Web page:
So, “Self is a demonic mind,” so Mara here is being personified as the grasping at the self. “You have a wrong view. The compositional aggregates…” in other words: form (which is the body), feelings, discriminations, conditioning factors, and consciousness; they’re empty. So there, that’s the selflessness of phenomena. She’s saying that the aggregates are empty. And then she’s says, “There is no living being in them,” that one is the selflessness of persons. And then she uses the example, “Just as one speaks of a cart in dependence upon a collection of parts.” If you’ve ever ridden in a cart in India you have the wooden wheels and all the different things in the cart. I haven’t ridden in an Indian chariot, I guess those went out of style but the cart stayed in style. “Just as one speaks of a cart in dependence upon a collection of parts,” so you have the back, and the down side, and the wheels, and the axle, and the front, and the seat, and all of those, that’s the collection of parts; “so we use the convention living being,” or self, or person, “in dependence upon the aggregates.” So in dependence upon the aggregates we designate I; just as in dependence upon the collection of parts you designate the cart. But when you look in the parts you can’t find the cart; and when you look in the aggregates, the body and mind, you can’t find the person. So that’s what’s getting emphasized in here.
Analyzing the relationship between the self and the aggregates
So when Nagarjuna asked us to look at what’s the relationship between the self and the aggregates, he gave five ways of checking this out to see that the self is not the aggregates. And then Chandrakirti in his Supplement added two more, so you get the seven point negation. When we do the four point meditation on emptiness, remember the four point analysis? The first one is identifying the object of negation. The second one is establishing the pervasion, in other words, that if things did exist inherently they should be either inherently one or inherently separate; there’s no third alternative. Then the third one is that the self and the aggregates aren’t inherently one. And the fourth is that they’re not inherently different. And then the conclusion is that therefore, there’s no inherently existent person. Okay, that’s the four point analysis of that.
Seven points of Chandrakirti
The seven points that Chandrakirti teaches all boil down to: the self is not inherently one with the aggregates, which is the third point in the four point analysis; and the self is not inherently independent from the aggregates, which is the fourth point in the four point analysis. So what Chandrakirti’s doing is that he’s just taking the third and fourth points and expanding them. Because in expanding them, he’s getting us to look a little deeper and dig a little deeper; and see what exactly is the relationship between the aggregates (the body and mind on one hand) and the self (the person on the other [hand]). Because our big problem is that we think that there’s this independent person that’s somewhere mixed inside the aggregates; that exists without depending on name and concept. And all beings have that, including kitties.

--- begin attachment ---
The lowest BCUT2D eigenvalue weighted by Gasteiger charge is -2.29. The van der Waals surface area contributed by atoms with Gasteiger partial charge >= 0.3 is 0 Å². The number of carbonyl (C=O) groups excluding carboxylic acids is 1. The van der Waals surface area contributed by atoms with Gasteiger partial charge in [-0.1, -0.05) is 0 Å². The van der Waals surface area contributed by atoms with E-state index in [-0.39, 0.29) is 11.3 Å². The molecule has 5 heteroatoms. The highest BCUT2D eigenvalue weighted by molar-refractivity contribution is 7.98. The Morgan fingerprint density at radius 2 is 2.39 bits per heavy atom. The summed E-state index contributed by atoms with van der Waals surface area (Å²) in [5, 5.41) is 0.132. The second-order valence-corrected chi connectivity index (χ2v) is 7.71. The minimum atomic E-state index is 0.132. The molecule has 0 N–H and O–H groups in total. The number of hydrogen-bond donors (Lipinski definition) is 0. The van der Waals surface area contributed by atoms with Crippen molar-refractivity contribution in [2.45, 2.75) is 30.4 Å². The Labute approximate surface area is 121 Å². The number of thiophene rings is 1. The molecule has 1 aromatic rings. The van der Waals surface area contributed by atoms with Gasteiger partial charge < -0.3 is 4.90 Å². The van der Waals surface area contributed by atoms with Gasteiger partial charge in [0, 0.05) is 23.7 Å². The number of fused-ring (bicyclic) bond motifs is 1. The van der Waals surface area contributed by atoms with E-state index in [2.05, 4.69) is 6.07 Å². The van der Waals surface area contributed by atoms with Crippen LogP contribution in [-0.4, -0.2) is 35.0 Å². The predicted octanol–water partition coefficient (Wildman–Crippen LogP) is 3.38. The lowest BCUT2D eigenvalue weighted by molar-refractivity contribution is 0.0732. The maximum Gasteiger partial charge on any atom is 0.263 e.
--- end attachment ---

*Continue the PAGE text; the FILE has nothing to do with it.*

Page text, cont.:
So, we’re going to start with the example of a car – because none of us are terribly attached to carts, are we? Or to wagons; that’s not going to get you. But people in this country are very attached to their cars. Actually I think everywhere in the world people are attached to their cars. It was interesting, when I was in Singapore I asked one person -because people there they keep their cars immaculate. It’s not like in this country where a car is like filthy and filled with junk. In Singapore you get into anybody’s car, it is immaculate. Not only tidy but free from dirt. And they wash their cars everyday. It’s just incredible. And I asked somebody, “Why? Why like this?” And they said, “Well, in our country you don’t usually invite your friends over to your house. People don’t have the custom so much of meeting at someone’s house. They’ll meet outdoors or at a restaurant or somewhere that’s not at somebody’s house. So you don’t gain any status by having nice things in your house. But if people ride in your car, or they see your car, then you gain some status. In this county we do invite people into our houses; but we also are very attached to our cars and get status from our cars, don’t we? Even if you keep your car a mess, still, “Here’s my messy Volvo,” or “My messy BMW,” or whatever it is. So it’s going to bring a little bit more sting if we’re analyzing to look for the car than for a cart.
So let’s go through the seven points. I’ll just list them and then we’ll start talking about them. So if a car, and remember this is the example we are going through right now. If a car existed inherently, then a probing consciousness that’s analyzing the ultimate should be able to establish it as existing in any one of seven ways. And it should exist inherently in any of these seven ways. And this probing consciousness that really investigates the ultimate mode of existence, it should be able to see this.